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The Front Page of Global Fintech

The largest fintech community in the world. Subscribe to our newsletter to stay up to date on the latest in news opinions, and all things financial technology.

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This Week in Policy (2/12)

This Week in Policy (2/12)

Hello Fintech Friends,

Welcome to another week of fintech policy updates! In this edition, we'll explore the latest developments in crypto regulation, enforcement, decentralized autonomous organizations (DAOs), artificial intelligence (AI), and payments from the past week.

As always, if you are not yet subscribed to the Policy Edition of This Week in Fintech, make sure to subscribe below! Additionally, if you are interested in contributing to the Policy Edition as a guest writer to cover ongoing events or dive deep into fintech policy issues, please feel free to reach out to me on Twitter or LinkedIn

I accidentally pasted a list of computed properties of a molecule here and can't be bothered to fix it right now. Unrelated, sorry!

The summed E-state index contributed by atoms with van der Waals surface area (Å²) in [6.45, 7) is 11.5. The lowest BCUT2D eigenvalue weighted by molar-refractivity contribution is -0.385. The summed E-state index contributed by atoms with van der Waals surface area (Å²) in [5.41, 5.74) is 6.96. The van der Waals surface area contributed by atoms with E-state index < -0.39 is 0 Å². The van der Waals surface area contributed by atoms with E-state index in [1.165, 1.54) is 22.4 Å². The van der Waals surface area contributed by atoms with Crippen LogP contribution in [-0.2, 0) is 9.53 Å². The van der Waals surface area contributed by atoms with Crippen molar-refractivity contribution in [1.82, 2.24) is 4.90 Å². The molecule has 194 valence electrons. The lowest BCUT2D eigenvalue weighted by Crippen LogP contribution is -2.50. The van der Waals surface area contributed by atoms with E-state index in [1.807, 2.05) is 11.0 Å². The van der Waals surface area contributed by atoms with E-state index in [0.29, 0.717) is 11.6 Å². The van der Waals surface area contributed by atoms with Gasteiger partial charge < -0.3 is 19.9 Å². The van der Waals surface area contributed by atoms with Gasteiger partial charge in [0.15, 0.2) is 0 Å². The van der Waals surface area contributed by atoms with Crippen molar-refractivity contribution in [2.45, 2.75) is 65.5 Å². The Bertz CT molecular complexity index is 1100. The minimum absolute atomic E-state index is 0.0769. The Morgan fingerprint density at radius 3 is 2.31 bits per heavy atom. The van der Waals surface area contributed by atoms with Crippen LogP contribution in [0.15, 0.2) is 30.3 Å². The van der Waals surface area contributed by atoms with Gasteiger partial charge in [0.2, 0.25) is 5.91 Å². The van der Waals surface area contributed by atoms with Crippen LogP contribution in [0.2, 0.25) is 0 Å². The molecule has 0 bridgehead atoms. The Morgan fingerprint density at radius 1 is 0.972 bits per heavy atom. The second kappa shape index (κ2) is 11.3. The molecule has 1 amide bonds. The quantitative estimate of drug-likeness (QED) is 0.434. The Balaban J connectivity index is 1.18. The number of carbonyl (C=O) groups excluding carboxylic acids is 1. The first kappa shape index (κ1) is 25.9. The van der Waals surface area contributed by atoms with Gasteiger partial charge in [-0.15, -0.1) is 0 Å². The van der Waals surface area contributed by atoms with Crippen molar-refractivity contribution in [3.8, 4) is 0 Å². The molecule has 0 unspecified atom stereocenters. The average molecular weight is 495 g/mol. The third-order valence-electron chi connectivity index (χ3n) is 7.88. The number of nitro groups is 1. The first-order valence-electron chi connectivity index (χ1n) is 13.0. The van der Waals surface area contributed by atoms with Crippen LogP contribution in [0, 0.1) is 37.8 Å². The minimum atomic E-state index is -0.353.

1. Crypto Regulation

During her testimony before the House Financial Services Committee last Tuesday, Treasury Secretary Janet Yellen underscored the urgent need for Congress to establish a regulatory framework for cryptocurrency, particularly stablecoins. Yellen emphasized that the Financial Stability Oversight Council, a body encompassing major U.S. financial regulators that the Secretary leads, supports implementing a baseline of federal oversight over stablecoin issuers rather than relying solely on state-level regulators, the approach favored by House Republicans. Following the hearing, Rep. Maxine Waters (D-CA), the ranking member of the House Financial Services Committee, disclosed ongoing efforts by Democrats to draft comprehensive stablecoin regulation. In a brief statement to Politico on February 7, Waters remarked: “We’re very, very close — very close.”